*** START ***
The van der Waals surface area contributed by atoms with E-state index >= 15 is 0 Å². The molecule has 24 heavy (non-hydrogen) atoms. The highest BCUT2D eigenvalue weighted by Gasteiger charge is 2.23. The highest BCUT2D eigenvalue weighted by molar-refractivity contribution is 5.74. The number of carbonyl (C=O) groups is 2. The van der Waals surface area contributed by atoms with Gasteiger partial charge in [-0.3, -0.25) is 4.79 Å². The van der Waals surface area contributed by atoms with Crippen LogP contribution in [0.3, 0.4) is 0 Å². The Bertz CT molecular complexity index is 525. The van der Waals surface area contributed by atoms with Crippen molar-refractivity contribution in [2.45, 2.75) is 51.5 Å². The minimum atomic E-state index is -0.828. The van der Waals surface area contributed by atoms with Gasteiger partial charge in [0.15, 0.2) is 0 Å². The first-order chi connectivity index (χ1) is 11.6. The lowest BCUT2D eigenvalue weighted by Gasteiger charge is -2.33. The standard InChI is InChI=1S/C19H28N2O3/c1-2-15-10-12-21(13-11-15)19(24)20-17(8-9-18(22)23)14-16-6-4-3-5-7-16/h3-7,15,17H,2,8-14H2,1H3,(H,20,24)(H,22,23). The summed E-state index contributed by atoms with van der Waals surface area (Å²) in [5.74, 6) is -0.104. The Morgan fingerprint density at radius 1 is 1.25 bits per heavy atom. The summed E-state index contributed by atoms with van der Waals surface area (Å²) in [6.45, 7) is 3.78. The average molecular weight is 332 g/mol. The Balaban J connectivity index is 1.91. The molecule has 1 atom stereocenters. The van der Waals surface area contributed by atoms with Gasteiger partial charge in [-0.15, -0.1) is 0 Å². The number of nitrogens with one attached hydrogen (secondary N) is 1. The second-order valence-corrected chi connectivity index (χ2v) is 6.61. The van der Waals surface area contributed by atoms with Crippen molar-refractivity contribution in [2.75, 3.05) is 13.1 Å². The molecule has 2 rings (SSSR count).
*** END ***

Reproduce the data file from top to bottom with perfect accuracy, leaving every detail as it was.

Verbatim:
The van der Waals surface area contributed by atoms with E-state index >= 15 is 0 Å². The molecule has 24 heavy (non-hydrogen) atoms. The highest BCUT2D eigenvalue weighted by Gasteiger charge is 2.23. The highest BCUT2D eigenvalue weighted by molar-refractivity contribution is 5.74. The number of carbonyl (C=O) groups is 2. The van der Waals surface area contributed by atoms with Gasteiger partial charge in [-0.3, -0.25) is 4.79 Å². The van der Waals surface area contributed by atoms with Crippen LogP contribution in [0.3, 0.4) is 0 Å². The Bertz CT molecular complexity index is 525. The van der Waals surface area contributed by atoms with Crippen molar-refractivity contribution in [2.45, 2.75) is 51.5 Å². The minimum atomic E-state index is -0.828. The van der Waals surface area contributed by atoms with Gasteiger partial charge in [0.15, 0.2) is 0 Å². The first-order chi connectivity index (χ1) is 11.6. The lowest BCUT2D eigenvalue weighted by Gasteiger charge is -2.33. The standard InChI is InChI=1S/C19H28N2O3/c1-2-15-10-12-21(13-11-15)19(24)20-17(8-9-18(22)23)14-16-6-4-3-5-7-16/h3-7,15,17H,2,8-14H2,1H3,(H,20,24)(H,22,23). The summed E-state index contributed by atoms with van der Waals surface area (Å²) in [5.74, 6) is -0.104. The Morgan fingerprint density at radius 1 is 1.25 bits per heavy atom. The summed E-state index contributed by atoms with van der Waals surface area (Å²) in [6.45, 7) is 3.78. The average molecular weight is 332 g/mol. The Balaban J connectivity index is 1.91. The molecule has 1 atom stereocenters. The van der Waals surface area contributed by atoms with Gasteiger partial charge in [-0.15, -0.1) is 0 Å². The number of nitrogens with one attached hydrogen (secondary N) is 1. The second-order valence-corrected chi connectivity index (χ2v) is 6.61. The van der Waals surface area contributed by atoms with Crippen molar-refractivity contribution in [2.75, 3.05) is 13.1 Å². The molecule has 2 rings (SSSR count).